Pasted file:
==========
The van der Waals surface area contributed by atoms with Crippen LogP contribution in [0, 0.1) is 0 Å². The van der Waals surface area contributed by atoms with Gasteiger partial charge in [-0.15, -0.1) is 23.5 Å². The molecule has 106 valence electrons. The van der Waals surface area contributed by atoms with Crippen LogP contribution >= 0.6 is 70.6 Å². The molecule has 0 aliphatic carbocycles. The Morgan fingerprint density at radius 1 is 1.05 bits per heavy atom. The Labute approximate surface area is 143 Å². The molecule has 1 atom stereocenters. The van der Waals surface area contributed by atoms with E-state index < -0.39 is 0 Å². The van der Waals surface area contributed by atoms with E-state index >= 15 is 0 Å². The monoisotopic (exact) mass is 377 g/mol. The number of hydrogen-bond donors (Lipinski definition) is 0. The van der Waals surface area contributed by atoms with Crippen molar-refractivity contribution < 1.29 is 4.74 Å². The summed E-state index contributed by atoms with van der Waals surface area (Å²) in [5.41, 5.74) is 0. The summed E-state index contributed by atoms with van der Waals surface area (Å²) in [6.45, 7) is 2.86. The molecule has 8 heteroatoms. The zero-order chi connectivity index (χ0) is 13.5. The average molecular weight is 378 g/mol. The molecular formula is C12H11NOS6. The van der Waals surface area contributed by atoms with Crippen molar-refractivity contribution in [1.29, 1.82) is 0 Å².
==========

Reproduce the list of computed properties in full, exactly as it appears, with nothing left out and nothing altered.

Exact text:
The van der Waals surface area contributed by atoms with Crippen LogP contribution in [0, 0.1) is 0 Å². The van der Waals surface area contributed by atoms with Gasteiger partial charge in [-0.15, -0.1) is 23.5 Å². The molecule has 106 valence electrons. The van der Waals surface area contributed by atoms with Crippen LogP contribution >= 0.6 is 70.6 Å². The molecule has 0 aliphatic carbocycles. The Morgan fingerprint density at radius 1 is 1.05 bits per heavy atom. The Labute approximate surface area is 143 Å². The molecule has 1 atom stereocenters. The van der Waals surface area contributed by atoms with E-state index < -0.39 is 0 Å². The van der Waals surface area contributed by atoms with E-state index >= 15 is 0 Å². The monoisotopic (exact) mass is 377 g/mol. The number of hydrogen-bond donors (Lipinski definition) is 0. The van der Waals surface area contributed by atoms with Crippen molar-refractivity contribution < 1.29 is 4.74 Å². The summed E-state index contributed by atoms with van der Waals surface area (Å²) in [5.41, 5.74) is 0. The summed E-state index contributed by atoms with van der Waals surface area (Å²) in [6.45, 7) is 2.86. The molecule has 8 heteroatoms. The zero-order chi connectivity index (χ0) is 13.5. The average molecular weight is 378 g/mol. The molecular formula is C12H11NOS6. The van der Waals surface area contributed by atoms with Crippen molar-refractivity contribution in [1.29, 1.82) is 0 Å².